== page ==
pH controller?

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Brian20

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Im thinking to buy a pH Controller

what is the bad and the good to have one? I want pH in 6.0-6.5 but my water pH is like 7.6 but I know that CO2 downs pH. this is a good method to have better grow in plants?

Brian
 

Philosophos

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CO2 controllers are more of a salt water thing. Consistent pH through CO2 isn't that important; most of us with CO2 have large fluctuations every day and it doesn't stress fish. KH is most of the issue.

Now on top of that, you're adjusting pH without mind to CO2 levels; if your KH spikes for some reason, driving your pH up, your controller is going to stick its self on and gas your fish. On the opposite end, your pH drops out, you go below non-limiting CO2 for a while, and your plant growth limits in return and BBA starts to creep around.

At best the alarms control things, and you're left dealing with them. Personally I prefer letting out a consistent level of CO2 in a day, with the largest variable (besides the ones I introduce) being evaporation.

I noticed on your other thread that you're wanting to use acid buffers. Is this for the plants? Most will do fine in 7.6pH, and the maximum corresponding KH. At worst use 50% RO if hardness seems to be a problem.

Worry more about altering your hardness for fish; I bought ADA AS for its pH/KH reducing properties as much for the amazonian species I keep as I do for the plants.

-Philosophos
 
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Brian20

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My main focus are plants, fish are secondary for my, my plants are more expensive and I like them growing and in top health and colors. I saw that Tom Barr say that the best for the plants is mantain all in balance. CO2, nutrients, I dont know about light, if all are in balance the plants grows better.
 

Biollante

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Hi Brian,

Generally I think Philosophos and Tom Barr are correct it is usually not a good idea to try to maintain water conditions by chemical means.

Is this about the Tonias?

Biollante
 
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Brian20

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trying it by pH controller is in fact quemical?

It is about toninas and eriocaulons, what are the downside about pH controller?, a saw a lot of people use it.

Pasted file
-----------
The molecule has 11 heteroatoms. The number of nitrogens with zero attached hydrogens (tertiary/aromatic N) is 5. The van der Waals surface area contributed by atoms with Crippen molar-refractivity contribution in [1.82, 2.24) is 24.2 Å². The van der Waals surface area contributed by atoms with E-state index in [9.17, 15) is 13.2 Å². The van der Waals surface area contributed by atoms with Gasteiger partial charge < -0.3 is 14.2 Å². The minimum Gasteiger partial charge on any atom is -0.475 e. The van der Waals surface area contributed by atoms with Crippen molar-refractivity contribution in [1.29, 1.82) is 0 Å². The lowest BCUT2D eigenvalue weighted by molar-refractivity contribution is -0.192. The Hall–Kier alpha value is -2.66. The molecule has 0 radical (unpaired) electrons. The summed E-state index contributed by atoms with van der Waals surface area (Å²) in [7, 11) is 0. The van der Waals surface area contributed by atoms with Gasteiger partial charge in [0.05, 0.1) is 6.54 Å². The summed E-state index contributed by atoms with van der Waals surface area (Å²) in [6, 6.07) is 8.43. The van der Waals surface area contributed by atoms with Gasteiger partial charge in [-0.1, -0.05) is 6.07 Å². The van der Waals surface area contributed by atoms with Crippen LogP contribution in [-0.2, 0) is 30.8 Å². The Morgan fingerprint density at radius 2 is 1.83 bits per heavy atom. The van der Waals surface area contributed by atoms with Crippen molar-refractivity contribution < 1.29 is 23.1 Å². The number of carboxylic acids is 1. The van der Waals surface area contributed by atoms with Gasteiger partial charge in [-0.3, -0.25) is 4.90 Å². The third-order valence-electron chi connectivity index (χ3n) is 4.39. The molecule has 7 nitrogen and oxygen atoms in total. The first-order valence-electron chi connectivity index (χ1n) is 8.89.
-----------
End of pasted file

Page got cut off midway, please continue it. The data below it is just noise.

Biollante

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No Magic

Hi Brian,

I may have confused your two threads.

In general without removing the KH, the KH is going to remain.

As the answer in your other thread regarding Seachem Acid Buffer, you have been given excellent advice... Don't!

I am not sure what pH controller you are talking about.

Adding CO2 reduces pH, but does nothing to reduce the KH.:(

Others apparently have mastered growing Tonias and other soft water plants in high KH conditions, I have not. I raise mine in deionized (DI) water, that I reconstitute.

I have found no magic potion.:(

Biollante
 
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Brian20

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I just can make or buy a desioniser filter and not buy a RO filter and that works equal?
 

jonny_ftm

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Mar 5, 2009
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Both water will be closely the same

I second the negative opinion on PH meters. Mine is laying around. It is more a disaster than a support. You'll be always fluctuating between too much and too low CO2. If you focus on CO2, KH and GH, your plants will shine
 

Gerryd

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Sep 23, 2007
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Hi Brian,

Are you talking about PH controllers used to shut on/off the c02 solenoid regulator and thus 'regulate' c02 levels?

If so, IME and that of others, it is NOT needed.

Many folks simply use a timer to have the c02 on or off. Have it come on 60-90 minutes PRIOR to your lights coming on and have the c02 go off about 30 minutes PRIOR to the lights going off. No need for c02 at night.